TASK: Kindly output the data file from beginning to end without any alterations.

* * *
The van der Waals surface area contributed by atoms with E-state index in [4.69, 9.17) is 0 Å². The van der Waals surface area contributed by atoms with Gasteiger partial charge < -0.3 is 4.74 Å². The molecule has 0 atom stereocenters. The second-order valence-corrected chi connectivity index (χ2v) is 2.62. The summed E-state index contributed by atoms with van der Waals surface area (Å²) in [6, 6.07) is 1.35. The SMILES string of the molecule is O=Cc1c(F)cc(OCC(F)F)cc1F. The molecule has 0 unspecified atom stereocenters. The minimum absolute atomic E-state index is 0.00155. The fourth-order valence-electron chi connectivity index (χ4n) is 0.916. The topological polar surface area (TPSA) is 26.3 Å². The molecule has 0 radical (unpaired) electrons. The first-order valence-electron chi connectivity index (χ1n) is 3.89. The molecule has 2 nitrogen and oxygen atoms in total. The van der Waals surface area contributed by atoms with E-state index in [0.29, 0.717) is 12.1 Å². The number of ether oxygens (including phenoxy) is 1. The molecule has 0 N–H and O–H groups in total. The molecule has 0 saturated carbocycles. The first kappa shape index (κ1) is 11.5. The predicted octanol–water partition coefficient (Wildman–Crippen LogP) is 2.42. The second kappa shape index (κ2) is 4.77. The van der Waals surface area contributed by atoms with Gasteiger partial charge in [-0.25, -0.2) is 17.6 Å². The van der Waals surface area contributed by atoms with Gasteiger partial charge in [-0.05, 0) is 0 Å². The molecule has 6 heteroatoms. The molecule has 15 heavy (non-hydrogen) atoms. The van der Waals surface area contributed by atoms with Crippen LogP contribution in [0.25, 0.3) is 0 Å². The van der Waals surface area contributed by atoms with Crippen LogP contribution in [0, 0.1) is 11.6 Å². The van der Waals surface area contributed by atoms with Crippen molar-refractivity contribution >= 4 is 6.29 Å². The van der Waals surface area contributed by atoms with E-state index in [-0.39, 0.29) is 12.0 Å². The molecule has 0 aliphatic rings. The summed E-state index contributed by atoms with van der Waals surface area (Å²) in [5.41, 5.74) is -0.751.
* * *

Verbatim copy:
The van der Waals surface area contributed by atoms with E-state index in [4.69, 9.17) is 0 Å². The van der Waals surface area contributed by atoms with Gasteiger partial charge < -0.3 is 4.74 Å². The molecule has 0 atom stereocenters. The second-order valence-corrected chi connectivity index (χ2v) is 2.62. The summed E-state index contributed by atoms with van der Waals surface area (Å²) in [6, 6.07) is 1.35. The SMILES string of the molecule is O=Cc1c(F)cc(OCC(F)F)cc1F. The molecule has 0 unspecified atom stereocenters. The minimum absolute atomic E-state index is 0.00155. The fourth-order valence-electron chi connectivity index (χ4n) is 0.916. The topological polar surface area (TPSA) is 26.3 Å². The molecule has 0 radical (unpaired) electrons. The first-order valence-electron chi connectivity index (χ1n) is 3.89. The molecule has 2 nitrogen and oxygen atoms in total. The van der Waals surface area contributed by atoms with E-state index in [0.29, 0.717) is 12.1 Å². The number of ether oxygens (including phenoxy) is 1. The molecule has 0 N–H and O–H groups in total. The molecule has 0 saturated carbocycles. The first kappa shape index (κ1) is 11.5. The predicted octanol–water partition coefficient (Wildman–Crippen LogP) is 2.42. The second kappa shape index (κ2) is 4.77. The van der Waals surface area contributed by atoms with Gasteiger partial charge in [-0.25, -0.2) is 17.6 Å². The van der Waals surface area contributed by atoms with Gasteiger partial charge in [-0.05, 0) is 0 Å². The molecule has 6 heteroatoms. The molecule has 15 heavy (non-hydrogen) atoms. The van der Waals surface area contributed by atoms with Crippen LogP contribution in [0.25, 0.3) is 0 Å². The van der Waals surface area contributed by atoms with Crippen LogP contribution in [0, 0.1) is 11.6 Å². The van der Waals surface area contributed by atoms with Crippen molar-refractivity contribution >= 4 is 6.29 Å². The van der Waals surface area contributed by atoms with E-state index in [-0.39, 0.29) is 12.0 Å². The molecule has 0 aliphatic rings. The summed E-state index contributed by atoms with van der Waals surface area (Å²) in [5.41, 5.74) is -0.751.